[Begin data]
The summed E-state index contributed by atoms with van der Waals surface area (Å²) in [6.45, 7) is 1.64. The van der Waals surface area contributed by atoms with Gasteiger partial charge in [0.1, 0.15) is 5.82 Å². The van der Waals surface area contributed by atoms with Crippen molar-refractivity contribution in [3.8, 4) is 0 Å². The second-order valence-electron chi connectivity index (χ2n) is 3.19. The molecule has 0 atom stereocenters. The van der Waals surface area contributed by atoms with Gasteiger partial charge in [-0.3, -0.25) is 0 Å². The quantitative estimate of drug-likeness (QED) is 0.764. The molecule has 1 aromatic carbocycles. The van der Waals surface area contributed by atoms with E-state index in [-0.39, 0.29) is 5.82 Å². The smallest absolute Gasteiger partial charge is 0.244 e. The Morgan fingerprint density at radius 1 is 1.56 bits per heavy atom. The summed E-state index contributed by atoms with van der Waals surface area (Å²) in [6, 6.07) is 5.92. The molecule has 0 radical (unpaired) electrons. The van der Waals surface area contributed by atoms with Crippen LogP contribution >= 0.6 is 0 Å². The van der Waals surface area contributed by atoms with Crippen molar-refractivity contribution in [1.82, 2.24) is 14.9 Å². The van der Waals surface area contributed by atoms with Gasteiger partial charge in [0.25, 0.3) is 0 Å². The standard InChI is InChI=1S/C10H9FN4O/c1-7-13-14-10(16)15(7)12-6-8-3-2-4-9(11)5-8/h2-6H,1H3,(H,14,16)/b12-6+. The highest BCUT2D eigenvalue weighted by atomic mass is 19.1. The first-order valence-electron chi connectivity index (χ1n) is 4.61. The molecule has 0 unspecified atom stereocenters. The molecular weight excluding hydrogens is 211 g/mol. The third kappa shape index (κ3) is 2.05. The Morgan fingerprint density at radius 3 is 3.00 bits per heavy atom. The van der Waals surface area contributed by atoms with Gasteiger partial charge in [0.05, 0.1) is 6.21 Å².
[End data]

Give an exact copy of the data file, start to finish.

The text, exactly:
The summed E-state index contributed by atoms with van der Waals surface area (Å²) in [6.45, 7) is 1.64. The van der Waals surface area contributed by atoms with Gasteiger partial charge in [0.1, 0.15) is 5.82 Å². The van der Waals surface area contributed by atoms with Crippen molar-refractivity contribution in [3.8, 4) is 0 Å². The second-order valence-electron chi connectivity index (χ2n) is 3.19. The molecule has 0 atom stereocenters. The van der Waals surface area contributed by atoms with Gasteiger partial charge in [-0.3, -0.25) is 0 Å². The quantitative estimate of drug-likeness (QED) is 0.764. The molecule has 1 aromatic carbocycles. The van der Waals surface area contributed by atoms with E-state index in [-0.39, 0.29) is 5.82 Å². The smallest absolute Gasteiger partial charge is 0.244 e. The Morgan fingerprint density at radius 1 is 1.56 bits per heavy atom. The summed E-state index contributed by atoms with van der Waals surface area (Å²) in [6, 6.07) is 5.92. The molecule has 0 radical (unpaired) electrons. The van der Waals surface area contributed by atoms with Crippen LogP contribution >= 0.6 is 0 Å². The van der Waals surface area contributed by atoms with Crippen molar-refractivity contribution in [1.82, 2.24) is 14.9 Å². The van der Waals surface area contributed by atoms with Gasteiger partial charge in [0.25, 0.3) is 0 Å². The standard InChI is InChI=1S/C10H9FN4O/c1-7-13-14-10(16)15(7)12-6-8-3-2-4-9(11)5-8/h2-6H,1H3,(H,14,16)/b12-6+. The highest BCUT2D eigenvalue weighted by atomic mass is 19.1. The first-order valence-electron chi connectivity index (χ1n) is 4.61. The molecule has 0 unspecified atom stereocenters. The molecular weight excluding hydrogens is 211 g/mol. The third kappa shape index (κ3) is 2.05. The Morgan fingerprint density at radius 3 is 3.00 bits per heavy atom. The van der Waals surface area contributed by atoms with Gasteiger partial charge in [0.05, 0.1) is 6.21 Å².